The state of Florida has failed to improve its record of reporting sewage spills into local waters and along beaches, an environmental group said Thursday in a follow-up to a study it released last year.
TALLAHASSEE, Fla. The state of Florida has failed to improve its record of reporting sewage spills into local waters and along beaches, an environmental group said Thursday in a follow-up to a study it released last year.
According to the follow-up study, "Are We Still Wading in Waste?," the state accounted for 44 million (166 million liters) to 51 million gallons (193 million liters) of wastewater and sewage spilled last year.
"This is only a drop in the bucket of what may really be happening," said Kathleen Aterno, the fund's Florida director, in a statement.
"Not only has little changed in how spills are being reported, it appears that no one, including the state, counties and the public, is getting the full picture of how much sewage is actually spilling in our communities," she added.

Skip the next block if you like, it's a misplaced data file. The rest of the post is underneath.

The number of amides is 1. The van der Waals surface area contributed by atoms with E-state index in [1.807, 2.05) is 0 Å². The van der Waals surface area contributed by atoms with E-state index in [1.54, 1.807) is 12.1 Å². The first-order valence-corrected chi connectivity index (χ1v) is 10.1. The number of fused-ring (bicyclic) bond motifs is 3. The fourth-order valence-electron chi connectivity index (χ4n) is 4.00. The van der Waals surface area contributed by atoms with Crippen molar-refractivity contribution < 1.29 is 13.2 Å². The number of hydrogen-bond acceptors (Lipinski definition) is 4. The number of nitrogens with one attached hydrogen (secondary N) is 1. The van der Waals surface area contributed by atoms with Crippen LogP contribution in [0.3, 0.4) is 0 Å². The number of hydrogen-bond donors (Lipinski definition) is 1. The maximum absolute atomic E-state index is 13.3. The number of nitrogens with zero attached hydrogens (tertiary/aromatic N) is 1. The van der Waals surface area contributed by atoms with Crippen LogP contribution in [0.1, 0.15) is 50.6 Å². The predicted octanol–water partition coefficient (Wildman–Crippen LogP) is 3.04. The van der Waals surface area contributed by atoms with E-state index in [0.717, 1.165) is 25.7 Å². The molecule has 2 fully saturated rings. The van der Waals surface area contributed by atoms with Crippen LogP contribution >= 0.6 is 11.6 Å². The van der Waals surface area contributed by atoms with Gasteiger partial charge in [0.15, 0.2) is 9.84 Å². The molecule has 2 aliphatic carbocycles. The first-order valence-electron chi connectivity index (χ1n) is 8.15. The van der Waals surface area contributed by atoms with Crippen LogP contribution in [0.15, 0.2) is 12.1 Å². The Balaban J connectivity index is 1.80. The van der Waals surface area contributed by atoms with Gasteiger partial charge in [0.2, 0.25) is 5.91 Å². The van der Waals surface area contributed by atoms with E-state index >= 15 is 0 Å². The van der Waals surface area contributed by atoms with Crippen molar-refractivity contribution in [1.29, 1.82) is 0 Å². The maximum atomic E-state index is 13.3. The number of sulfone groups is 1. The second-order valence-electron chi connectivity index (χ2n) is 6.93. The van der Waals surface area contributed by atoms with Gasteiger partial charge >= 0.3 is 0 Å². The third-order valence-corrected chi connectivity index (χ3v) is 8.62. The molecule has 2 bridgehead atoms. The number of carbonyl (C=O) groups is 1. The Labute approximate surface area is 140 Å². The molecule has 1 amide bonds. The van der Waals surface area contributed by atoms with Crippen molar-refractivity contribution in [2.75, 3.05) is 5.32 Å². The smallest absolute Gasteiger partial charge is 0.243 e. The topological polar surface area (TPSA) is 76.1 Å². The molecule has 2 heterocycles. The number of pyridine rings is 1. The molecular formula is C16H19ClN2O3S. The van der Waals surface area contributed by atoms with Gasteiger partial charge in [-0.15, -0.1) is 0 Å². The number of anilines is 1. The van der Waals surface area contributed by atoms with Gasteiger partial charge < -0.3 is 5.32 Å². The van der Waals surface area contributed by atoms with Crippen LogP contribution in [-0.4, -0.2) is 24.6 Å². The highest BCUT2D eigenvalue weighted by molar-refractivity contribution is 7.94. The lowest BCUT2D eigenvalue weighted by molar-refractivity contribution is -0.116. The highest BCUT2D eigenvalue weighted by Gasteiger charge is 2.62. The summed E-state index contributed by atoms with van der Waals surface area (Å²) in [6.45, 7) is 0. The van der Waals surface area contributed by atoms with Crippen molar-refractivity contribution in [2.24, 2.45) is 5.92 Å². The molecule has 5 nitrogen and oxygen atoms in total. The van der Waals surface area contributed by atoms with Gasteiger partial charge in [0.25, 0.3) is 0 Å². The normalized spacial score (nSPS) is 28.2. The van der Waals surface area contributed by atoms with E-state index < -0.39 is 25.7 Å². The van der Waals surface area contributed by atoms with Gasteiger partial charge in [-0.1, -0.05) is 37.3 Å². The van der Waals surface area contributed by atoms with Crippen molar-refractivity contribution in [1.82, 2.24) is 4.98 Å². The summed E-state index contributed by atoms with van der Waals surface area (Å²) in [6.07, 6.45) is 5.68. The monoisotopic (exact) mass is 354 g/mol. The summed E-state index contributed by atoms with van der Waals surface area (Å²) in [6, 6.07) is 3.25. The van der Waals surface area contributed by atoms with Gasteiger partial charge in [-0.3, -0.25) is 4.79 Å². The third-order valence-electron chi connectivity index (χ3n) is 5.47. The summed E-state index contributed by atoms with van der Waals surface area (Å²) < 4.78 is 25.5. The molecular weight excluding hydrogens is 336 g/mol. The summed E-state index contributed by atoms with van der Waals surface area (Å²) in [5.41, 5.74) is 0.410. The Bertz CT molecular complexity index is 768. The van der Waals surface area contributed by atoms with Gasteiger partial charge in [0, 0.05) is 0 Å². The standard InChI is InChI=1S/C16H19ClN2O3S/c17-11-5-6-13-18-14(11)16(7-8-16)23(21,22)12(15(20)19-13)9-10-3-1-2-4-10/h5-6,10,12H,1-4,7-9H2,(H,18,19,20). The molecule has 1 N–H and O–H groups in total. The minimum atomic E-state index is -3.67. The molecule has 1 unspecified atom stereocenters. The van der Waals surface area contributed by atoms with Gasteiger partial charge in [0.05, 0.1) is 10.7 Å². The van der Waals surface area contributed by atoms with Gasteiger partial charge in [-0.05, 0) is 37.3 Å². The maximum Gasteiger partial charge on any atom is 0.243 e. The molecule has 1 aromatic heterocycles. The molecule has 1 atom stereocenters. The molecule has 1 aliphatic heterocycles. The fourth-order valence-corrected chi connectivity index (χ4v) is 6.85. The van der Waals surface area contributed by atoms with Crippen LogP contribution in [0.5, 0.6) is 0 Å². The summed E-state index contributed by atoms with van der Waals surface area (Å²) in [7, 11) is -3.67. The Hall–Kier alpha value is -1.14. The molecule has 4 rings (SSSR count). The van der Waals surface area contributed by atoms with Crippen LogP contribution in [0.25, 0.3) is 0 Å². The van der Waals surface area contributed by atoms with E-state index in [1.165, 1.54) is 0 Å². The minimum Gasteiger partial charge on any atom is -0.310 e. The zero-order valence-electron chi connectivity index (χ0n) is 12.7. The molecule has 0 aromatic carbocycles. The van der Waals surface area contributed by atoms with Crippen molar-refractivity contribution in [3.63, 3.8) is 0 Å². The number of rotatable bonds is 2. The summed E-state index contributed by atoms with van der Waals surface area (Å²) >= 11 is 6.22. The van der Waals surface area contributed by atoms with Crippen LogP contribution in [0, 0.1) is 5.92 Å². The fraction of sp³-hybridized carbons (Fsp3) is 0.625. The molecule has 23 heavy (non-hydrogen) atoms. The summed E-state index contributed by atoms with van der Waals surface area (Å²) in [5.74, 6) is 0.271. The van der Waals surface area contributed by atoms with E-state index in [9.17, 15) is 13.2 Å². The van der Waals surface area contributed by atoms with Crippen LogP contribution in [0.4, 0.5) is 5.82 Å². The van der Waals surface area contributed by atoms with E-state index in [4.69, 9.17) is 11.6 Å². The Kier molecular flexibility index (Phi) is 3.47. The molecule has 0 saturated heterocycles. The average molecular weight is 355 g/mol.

The study notes that a 250,000-gallon (950,000-liter) sewage spill that closed beaches in Boca Raton and Boynton Beach last year is nowhere to be found in the Division of Emergency Management's "State Warning Point" data although it had been highlighted in the fund's 2005 study.
In other instances the state simply listed "unknown amounts" for various spills.
Division of Emergency Management spokesman Mike Stone had no immediate comment on the study itself, but he said the data is collected to help state and local agencies respond quickly to the spills rather than for record-keeping purposes.
Source: Associated Press